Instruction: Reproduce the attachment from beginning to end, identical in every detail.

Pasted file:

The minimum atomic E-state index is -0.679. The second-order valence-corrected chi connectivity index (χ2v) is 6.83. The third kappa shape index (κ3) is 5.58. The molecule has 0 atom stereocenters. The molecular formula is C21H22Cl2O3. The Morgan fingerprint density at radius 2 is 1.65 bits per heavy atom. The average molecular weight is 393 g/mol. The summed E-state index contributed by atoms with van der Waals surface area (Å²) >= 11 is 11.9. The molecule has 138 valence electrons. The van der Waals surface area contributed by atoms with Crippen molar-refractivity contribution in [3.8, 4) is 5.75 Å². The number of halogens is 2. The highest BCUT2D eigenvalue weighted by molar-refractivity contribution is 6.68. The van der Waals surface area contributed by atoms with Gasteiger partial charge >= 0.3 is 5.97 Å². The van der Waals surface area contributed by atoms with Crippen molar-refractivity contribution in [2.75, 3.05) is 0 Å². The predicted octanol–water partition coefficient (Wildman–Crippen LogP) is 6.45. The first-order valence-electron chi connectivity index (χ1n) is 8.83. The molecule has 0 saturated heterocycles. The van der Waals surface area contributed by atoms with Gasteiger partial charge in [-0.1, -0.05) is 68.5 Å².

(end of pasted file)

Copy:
The minimum atomic E-state index is -0.679. The second-order valence-corrected chi connectivity index (χ2v) is 6.83. The third kappa shape index (κ3) is 5.58. The molecule has 0 atom stereocenters. The molecular formula is C21H22Cl2O3. The Morgan fingerprint density at radius 2 is 1.65 bits per heavy atom. The average molecular weight is 393 g/mol. The summed E-state index contributed by atoms with van der Waals surface area (Å²) >= 11 is 11.9. The molecule has 138 valence electrons. The van der Waals surface area contributed by atoms with Crippen molar-refractivity contribution in [3.8, 4) is 5.75 Å². The number of halogens is 2. The highest BCUT2D eigenvalue weighted by molar-refractivity contribution is 6.68. The van der Waals surface area contributed by atoms with Gasteiger partial charge >= 0.3 is 5.97 Å². The van der Waals surface area contributed by atoms with Crippen molar-refractivity contribution in [2.75, 3.05) is 0 Å². The predicted octanol–water partition coefficient (Wildman–Crippen LogP) is 6.45. The first-order valence-electron chi connectivity index (χ1n) is 8.83. The molecule has 0 saturated heterocycles. The van der Waals surface area contributed by atoms with Gasteiger partial charge in [-0.1, -0.05) is 68.5 Å².